Goldcorp (TSX:G, NYSE:GG) is set to release its quarterly report on Thursday. With the entire industry in the dumps thanks to weak metal prices, it should be no surprise to see this stock near its 52- week low. Combined with hostile-takeover bid that has been tangled in legal troubles, and the headaches start to mount for shareholders. So what should shareholders expect from the company when it reports next week. Let’s dig into the upcoming quarter. Stats on Goldcorp Analyst EPS Estimate $0.23 Change From Year-Ago EPS (54%) Revenue Estimate $1.05 billion Change From Year-Ago Revenue (27%) Earnings Beats in…
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Goldcorp (TSX:G, NYSE:GG) is set to release its quarterly report on Thursday. With the entire industry in the dumps thanks to weak metal prices, it should be no surprise to see this stock near its 52- week low. Combined with hostile-takeover bid that has been tangled in legal troubles, and the headaches start to mount for shareholders.
So what should shareholders expect from the company when it reports next week. Let’s dig into the upcoming quarter.
Stats on Goldcorp
|Analyst EPS Estimate||$0.23|
|Change From Year-Ago EPS||(54%)|
|Revenue Estimate||$1.05 billion|
|Change From Year-Ago Revenue||(27%)|
|Earnings Beats in Past Four Quarters||2|
Source: Yahoo! Finance
How ugly will Goldcorp’s results be this week?
Across the gold industry, falling prices have spelled trouble for mining companies that rely on revenue from gold sales to drive their profits and cash flow. Year-over-year, gold prices are off by almost US$400 per ounce to US$1,300 per ounce since late April.
And it doesn’t take a rocket-scientist to figure out how this has impacted Goldcorp’s finances. With each ounce of gold coming out of the ground commanding a lower price, the company’s top and bottom line results are in tatters.
It should be no surprise, therefore, that Bay Street analysts have been trimming their expectations. Over the past 90 days the consensus earnings-per-share figure having come down by a nickle for the December quarter and by a whopping $0.27 for the full-year of 2014. Incredibly despite this negative backdrop, Goldcorp shares are actually up 10% since the company last reported earnings in late-October.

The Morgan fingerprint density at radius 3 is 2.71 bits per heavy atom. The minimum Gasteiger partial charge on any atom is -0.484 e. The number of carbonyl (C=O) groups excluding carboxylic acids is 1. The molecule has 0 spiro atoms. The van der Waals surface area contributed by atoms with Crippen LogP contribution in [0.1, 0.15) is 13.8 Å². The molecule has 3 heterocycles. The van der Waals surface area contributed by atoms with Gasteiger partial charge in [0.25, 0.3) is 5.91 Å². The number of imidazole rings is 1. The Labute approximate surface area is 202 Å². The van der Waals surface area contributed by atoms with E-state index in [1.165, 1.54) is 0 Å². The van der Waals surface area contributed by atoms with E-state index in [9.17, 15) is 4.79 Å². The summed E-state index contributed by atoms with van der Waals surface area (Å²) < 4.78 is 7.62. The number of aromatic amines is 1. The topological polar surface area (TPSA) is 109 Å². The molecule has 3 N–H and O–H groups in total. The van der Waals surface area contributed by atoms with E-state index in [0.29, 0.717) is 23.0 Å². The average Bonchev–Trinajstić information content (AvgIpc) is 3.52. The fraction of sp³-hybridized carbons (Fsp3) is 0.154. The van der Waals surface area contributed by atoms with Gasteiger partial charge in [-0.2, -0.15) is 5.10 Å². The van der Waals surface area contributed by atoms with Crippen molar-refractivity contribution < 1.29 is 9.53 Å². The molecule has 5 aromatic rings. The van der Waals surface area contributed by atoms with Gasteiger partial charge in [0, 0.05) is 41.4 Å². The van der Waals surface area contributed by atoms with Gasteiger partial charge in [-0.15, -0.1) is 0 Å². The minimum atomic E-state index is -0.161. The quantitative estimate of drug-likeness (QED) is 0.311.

In the face of sagging metal prices, Goldcorp has been forced to cut costs and defer capital spending. The company is aiming to reduce its all-in sustaining cost by US$90 per ounce in 2014 to around US$975 per ounce. In lieu of higher commodity prices, cost cuts will be the main profit driver for the foreseeable future.
In the Goldcorp’s earnings report, watch to see how successfully these cost saving program are being implemented. If the company can deliver on these projected cost savings, then it could be a surprise upside catalyst for the stock.
However, investors will also have to evaluate how sustainable these cost cutting measures are. While some of the initiatives are maintainable, miners can’t defer buying of new equipment and trucks forever.
But Goldcorp isn’t in full retreat. As other producers struggle, the company is exploiting its relatively healthy balance sheet to buy up assets from weaker players on the cheap.
In January, Goldcorp launched a $2.6 billion hostile bid for Osisko Mining (TSX:OSK). But the acquisition has hit a legal snag after Osisko launched the lawsuit last week requesting that the Quebec Superior Court to block the takeover. Osisko’s alleges that Goldcorp misused confidential information when it made the bid.
As Goldcorp Inc. sees it, the basis for Osisko’s lawsuit is flawed and just an attempt to buy time. Unfortunately, we’re unlikely to hear any additional details in the call. However, the lawsuit has already forced Goldcorp to extend the timeline on its bid and this battle could drag on for another quarter.
Foolish bottom line
The bar is set pretty low for Goldcorp, indeed the entire gold mining industry, this earnings season. The main catalyst investors will be the company’s cost cutting program. Any good news on this front could send shares sharply higher.
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Fool Contributor Robert Baillieul has no positions in any of the companies mentioned in this article.